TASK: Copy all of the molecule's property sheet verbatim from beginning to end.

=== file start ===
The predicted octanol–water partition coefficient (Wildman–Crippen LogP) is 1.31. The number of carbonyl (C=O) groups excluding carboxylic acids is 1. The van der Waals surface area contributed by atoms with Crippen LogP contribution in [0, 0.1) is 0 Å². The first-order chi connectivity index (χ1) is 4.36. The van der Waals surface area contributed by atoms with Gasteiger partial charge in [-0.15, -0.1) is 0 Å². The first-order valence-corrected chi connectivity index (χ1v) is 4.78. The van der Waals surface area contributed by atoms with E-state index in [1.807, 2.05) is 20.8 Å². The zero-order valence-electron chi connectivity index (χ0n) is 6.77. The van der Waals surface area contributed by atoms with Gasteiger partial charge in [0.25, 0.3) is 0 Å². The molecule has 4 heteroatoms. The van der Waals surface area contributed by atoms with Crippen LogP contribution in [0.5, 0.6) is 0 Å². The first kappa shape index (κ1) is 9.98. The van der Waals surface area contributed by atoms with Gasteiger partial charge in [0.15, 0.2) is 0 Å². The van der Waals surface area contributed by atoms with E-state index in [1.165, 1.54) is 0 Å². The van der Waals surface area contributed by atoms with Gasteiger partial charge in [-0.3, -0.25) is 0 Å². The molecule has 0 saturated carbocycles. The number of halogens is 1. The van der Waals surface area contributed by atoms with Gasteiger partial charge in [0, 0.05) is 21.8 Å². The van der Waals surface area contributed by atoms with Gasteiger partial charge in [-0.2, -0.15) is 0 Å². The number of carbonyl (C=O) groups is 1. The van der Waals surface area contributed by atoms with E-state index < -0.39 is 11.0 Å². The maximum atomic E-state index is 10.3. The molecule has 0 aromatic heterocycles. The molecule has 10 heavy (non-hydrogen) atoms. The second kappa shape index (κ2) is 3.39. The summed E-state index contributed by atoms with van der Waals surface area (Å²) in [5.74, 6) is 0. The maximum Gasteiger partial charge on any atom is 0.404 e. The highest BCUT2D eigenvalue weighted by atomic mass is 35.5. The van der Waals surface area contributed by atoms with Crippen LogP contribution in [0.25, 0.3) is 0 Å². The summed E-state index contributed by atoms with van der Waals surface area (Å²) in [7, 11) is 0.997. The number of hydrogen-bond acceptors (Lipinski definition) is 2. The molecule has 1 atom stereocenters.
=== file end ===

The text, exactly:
The predicted octanol–water partition coefficient (Wildman–Crippen LogP) is 1.31. The number of carbonyl (C=O) groups excluding carboxylic acids is 1. The van der Waals surface area contributed by atoms with Crippen LogP contribution in [0, 0.1) is 0 Å². The first-order chi connectivity index (χ1) is 4.36. The van der Waals surface area contributed by atoms with Gasteiger partial charge in [-0.15, -0.1) is 0 Å². The first-order valence-corrected chi connectivity index (χ1v) is 4.78. The van der Waals surface area contributed by atoms with E-state index in [1.807, 2.05) is 20.8 Å². The zero-order valence-electron chi connectivity index (χ0n) is 6.77. The van der Waals surface area contributed by atoms with Gasteiger partial charge in [0.25, 0.3) is 0 Å². The molecule has 4 heteroatoms. The van der Waals surface area contributed by atoms with Crippen LogP contribution in [0.5, 0.6) is 0 Å². The first kappa shape index (κ1) is 9.98. The van der Waals surface area contributed by atoms with Gasteiger partial charge in [0.15, 0.2) is 0 Å². The van der Waals surface area contributed by atoms with E-state index in [1.165, 1.54) is 0 Å². The van der Waals surface area contributed by atoms with Gasteiger partial charge in [-0.3, -0.25) is 0 Å². The molecule has 0 saturated carbocycles. The number of halogens is 1. The van der Waals surface area contributed by atoms with Gasteiger partial charge in [0, 0.05) is 21.8 Å². The van der Waals surface area contributed by atoms with Gasteiger partial charge in [-0.2, -0.15) is 0 Å². The number of carbonyl (C=O) groups is 1. The van der Waals surface area contributed by atoms with E-state index < -0.39 is 11.0 Å². The maximum atomic E-state index is 10.3. The molecule has 0 aromatic heterocycles. The molecule has 10 heavy (non-hydrogen) atoms. The second kappa shape index (κ2) is 3.39. The summed E-state index contributed by atoms with van der Waals surface area (Å²) in [5.74, 6) is 0. The maximum Gasteiger partial charge on any atom is 0.404 e. The highest BCUT2D eigenvalue weighted by atomic mass is 35.5. The van der Waals surface area contributed by atoms with Crippen LogP contribution in [0.25, 0.3) is 0 Å². The summed E-state index contributed by atoms with van der Waals surface area (Å²) in [7, 11) is 0.997. The number of hydrogen-bond acceptors (Lipinski definition) is 2. The molecule has 1 atom stereocenters.